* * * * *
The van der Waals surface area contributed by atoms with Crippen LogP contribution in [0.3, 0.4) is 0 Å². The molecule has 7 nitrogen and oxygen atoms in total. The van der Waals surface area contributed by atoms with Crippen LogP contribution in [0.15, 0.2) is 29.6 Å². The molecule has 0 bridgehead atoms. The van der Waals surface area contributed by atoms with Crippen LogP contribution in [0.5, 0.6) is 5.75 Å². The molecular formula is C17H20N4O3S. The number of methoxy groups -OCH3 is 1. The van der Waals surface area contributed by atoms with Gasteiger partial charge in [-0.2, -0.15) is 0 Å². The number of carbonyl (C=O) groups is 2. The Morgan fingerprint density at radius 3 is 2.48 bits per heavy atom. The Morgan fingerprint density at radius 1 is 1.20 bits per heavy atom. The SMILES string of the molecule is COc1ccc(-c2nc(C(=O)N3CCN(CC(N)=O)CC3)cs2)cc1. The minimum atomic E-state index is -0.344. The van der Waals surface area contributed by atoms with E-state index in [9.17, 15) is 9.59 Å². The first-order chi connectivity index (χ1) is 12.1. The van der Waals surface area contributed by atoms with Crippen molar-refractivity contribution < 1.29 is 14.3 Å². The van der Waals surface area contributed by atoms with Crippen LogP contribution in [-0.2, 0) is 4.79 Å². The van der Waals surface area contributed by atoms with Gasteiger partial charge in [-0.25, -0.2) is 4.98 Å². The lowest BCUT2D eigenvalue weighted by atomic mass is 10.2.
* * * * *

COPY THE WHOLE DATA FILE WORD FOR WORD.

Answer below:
The van der Waals surface area contributed by atoms with Crippen LogP contribution in [0.3, 0.4) is 0 Å². The molecule has 7 nitrogen and oxygen atoms in total. The van der Waals surface area contributed by atoms with Crippen LogP contribution in [0.15, 0.2) is 29.6 Å². The molecule has 0 bridgehead atoms. The van der Waals surface area contributed by atoms with Crippen LogP contribution in [0.5, 0.6) is 5.75 Å². The molecular formula is C17H20N4O3S. The number of methoxy groups -OCH3 is 1. The van der Waals surface area contributed by atoms with Gasteiger partial charge in [-0.2, -0.15) is 0 Å². The number of carbonyl (C=O) groups is 2. The Morgan fingerprint density at radius 3 is 2.48 bits per heavy atom. The Morgan fingerprint density at radius 1 is 1.20 bits per heavy atom. The SMILES string of the molecule is COc1ccc(-c2nc(C(=O)N3CCN(CC(N)=O)CC3)cs2)cc1. The minimum atomic E-state index is -0.344. The van der Waals surface area contributed by atoms with E-state index in [9.17, 15) is 9.59 Å². The first-order chi connectivity index (χ1) is 12.1. The van der Waals surface area contributed by atoms with Crippen molar-refractivity contribution < 1.29 is 14.3 Å². The van der Waals surface area contributed by atoms with Crippen LogP contribution in [-0.2, 0) is 4.79 Å². The van der Waals surface area contributed by atoms with Gasteiger partial charge in [-0.25, -0.2) is 4.98 Å². The lowest BCUT2D eigenvalue weighted by atomic mass is 10.2.